United Kingdom Chief Rabbi Ephraim Mirvis was appointed Knight Commander of the Order of the British Empire in the 2023 New Year Honors, according to a statement released by the U.K. cabinet office.
Mirvis was given the designation by King Charles III in recognition of his “significant services to the Jewish community, to interfaith relations and to education.”
“I am enormously honored and deeply humbled by this award,” Mirvis said in a statement, adding: “It will be particularly moving for me to receive this award from his majesty the king in his first year as our monarch.”
The announcement noted that Mirvis has been chief rabbi of the United Hebrew Congregations of the Commonwealth since 2013 and a “pioneer” of interfaith activity, initiating Jewish-Muslim community engagement projects and creating the In Good Faith program in partnership with Archbishop of Canterbury Justin Welby.
Mirvis “addresses global events with his vision of a ‘Judaism of Responsibility’ intervening, for example, on the plight of Uyghur Muslims, the only such intervention by a global faith leader. He has been an advocate for greater inclusivity in Orthodox Jewish life, appointing Britain’s first female halachic adviser and establishing greater opportunities for female leadership and scholarship,” the statement said.
“In the field of education, the chief rabbi has championed the cause of faith schools and Jewish education and issued a guide on the well-being of LGBT+ pupils in Orthodox Jewish schools—the first of its kind anywhere in the world,” it added.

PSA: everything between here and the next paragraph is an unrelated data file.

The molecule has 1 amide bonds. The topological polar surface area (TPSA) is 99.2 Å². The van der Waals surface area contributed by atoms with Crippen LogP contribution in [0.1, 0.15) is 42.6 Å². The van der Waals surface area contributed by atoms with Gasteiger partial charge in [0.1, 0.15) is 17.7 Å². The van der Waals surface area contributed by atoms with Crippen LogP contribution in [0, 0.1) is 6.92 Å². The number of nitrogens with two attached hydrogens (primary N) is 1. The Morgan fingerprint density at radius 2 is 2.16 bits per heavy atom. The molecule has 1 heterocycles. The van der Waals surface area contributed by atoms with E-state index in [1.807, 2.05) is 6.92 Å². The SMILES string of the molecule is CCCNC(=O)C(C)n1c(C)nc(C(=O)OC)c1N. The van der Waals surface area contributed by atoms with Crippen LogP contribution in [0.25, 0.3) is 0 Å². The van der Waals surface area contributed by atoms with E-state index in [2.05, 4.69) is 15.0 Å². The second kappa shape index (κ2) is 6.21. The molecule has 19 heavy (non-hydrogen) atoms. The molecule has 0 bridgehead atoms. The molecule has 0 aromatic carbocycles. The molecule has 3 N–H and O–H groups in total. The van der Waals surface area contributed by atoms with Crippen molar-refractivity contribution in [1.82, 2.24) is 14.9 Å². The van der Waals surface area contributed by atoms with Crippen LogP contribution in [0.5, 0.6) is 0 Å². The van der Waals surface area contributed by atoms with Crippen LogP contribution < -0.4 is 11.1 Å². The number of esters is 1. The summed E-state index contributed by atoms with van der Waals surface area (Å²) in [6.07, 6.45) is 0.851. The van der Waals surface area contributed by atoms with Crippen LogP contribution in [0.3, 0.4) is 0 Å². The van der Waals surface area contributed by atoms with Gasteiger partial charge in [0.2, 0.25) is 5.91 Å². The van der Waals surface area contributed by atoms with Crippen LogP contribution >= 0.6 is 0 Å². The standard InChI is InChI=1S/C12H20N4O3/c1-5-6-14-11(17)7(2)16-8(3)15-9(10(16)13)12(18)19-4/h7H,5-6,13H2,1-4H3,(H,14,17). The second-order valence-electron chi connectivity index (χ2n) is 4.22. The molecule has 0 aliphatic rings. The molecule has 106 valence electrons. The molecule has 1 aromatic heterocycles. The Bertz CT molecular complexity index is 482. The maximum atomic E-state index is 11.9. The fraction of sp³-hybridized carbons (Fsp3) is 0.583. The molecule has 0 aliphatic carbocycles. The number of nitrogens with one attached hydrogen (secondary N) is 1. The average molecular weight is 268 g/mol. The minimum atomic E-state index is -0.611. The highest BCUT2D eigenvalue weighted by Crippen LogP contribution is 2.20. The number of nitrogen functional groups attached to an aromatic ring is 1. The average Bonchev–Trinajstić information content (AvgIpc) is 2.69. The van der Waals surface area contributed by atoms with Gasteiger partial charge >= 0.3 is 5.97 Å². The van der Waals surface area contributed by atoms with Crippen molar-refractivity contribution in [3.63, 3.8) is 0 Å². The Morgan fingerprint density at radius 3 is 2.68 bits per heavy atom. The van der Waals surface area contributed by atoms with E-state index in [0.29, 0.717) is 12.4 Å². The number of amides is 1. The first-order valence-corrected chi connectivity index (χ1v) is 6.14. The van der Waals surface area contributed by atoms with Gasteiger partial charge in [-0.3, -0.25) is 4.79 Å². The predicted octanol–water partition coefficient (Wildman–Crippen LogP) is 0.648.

The 2023 honors list was the first approved by Charles following the death of Queen Elizabeth II in September.
At the time, Mirvis released a video message praising the queen, whom he said “embodied the most noble values of British society.
“Throughout her extraordinary reign, she conducted herself with grace, dignity and humility and was a global role model for distinguished leadership and selfless devotion to society. In an ever-changing world, she was a rock of stability and a champion of timeless values,” he added. “Every week in synagogue we have prayed for her welfare, well-being and wisdom, and she never let us down.”
The Johannesburg-born Rabbi Mirvis moved to Israel in 1973 and studied at Yeshivat Kerem B’Yavneh and Yeshivat Har Etzion in Alon Shvut in Gush Etzion. He then studied at Machon Ariel in Yerushalayim from 1978 to 1980 and received his semicha there.
As chief rabbi of Ireland and before the opening of an Israeli embassy in the country, he represented Israel’s interests at the government level and in the media.
Rabbi Mirvis’s predecessor, the late Rabbi Jonathan Sacks, was knighted by Queen Elizabeth II in 2005. JNS